Walls with blue plaques? Someone famous once lived here.

These were people who made a significant contribution to society; such as inventors, explorers, suffragettes, musicians and writers. Some we may have heard of – and some not.

A blue plaque makes us aware that in this very building, a lifetime ago, someone with a significant legacy to history/culture/politics once lived.

We can imagine these (extra)ordinary people leaving home to go to work – in the pursuit of greatness, discovery and innovation. Somehow they seem more real to us because we know they walked down this same street. This was their neighbourhood. This home was the centre of their family life.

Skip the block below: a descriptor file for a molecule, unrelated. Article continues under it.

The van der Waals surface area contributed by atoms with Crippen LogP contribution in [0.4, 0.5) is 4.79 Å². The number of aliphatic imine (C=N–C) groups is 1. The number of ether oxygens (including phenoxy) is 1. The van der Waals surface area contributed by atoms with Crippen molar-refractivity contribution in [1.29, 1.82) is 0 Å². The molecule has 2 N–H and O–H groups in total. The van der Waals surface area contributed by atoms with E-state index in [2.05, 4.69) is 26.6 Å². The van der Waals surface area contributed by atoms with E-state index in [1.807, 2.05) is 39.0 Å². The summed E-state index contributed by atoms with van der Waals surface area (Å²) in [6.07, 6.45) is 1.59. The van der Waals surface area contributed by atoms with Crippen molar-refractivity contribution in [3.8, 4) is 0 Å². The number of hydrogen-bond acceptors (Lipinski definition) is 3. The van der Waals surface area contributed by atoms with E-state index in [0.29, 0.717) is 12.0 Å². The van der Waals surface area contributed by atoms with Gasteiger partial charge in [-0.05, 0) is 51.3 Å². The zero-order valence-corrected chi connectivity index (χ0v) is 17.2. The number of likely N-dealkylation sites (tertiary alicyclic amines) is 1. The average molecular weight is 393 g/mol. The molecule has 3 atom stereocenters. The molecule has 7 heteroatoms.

And, because of who they were, their colleagues, friends, compatriots and fellow activists might also have been drawn to this place. We can imagine how that played out within these walls.

We see them now as iconic figures, thinkers and do-ers. But back then they were just work colleagues and friends round for a bite to eat and drink. No doubt, talking about politics, literature and music but also (very probably) house-prices, education and the cost of living.

It is when we go inside, within the interior that we get a full immersive experience. Here, we can get a sense of who these people were, and how they lived.

Within the boundaries of these walls, in this room, we can stand in the same space as they once did.

Across time, we stand in their footsteps.

In their home we can walk through their door, stand by their fireplace and perhaps stretch out on a chair – that might have been theirs. It makes their lives seem so much more real. They were not just ‘great’ or ‘famous’; they slept, ate, lived their lives here – just as we do in our own homes.

If these walls could talk what would they reveal?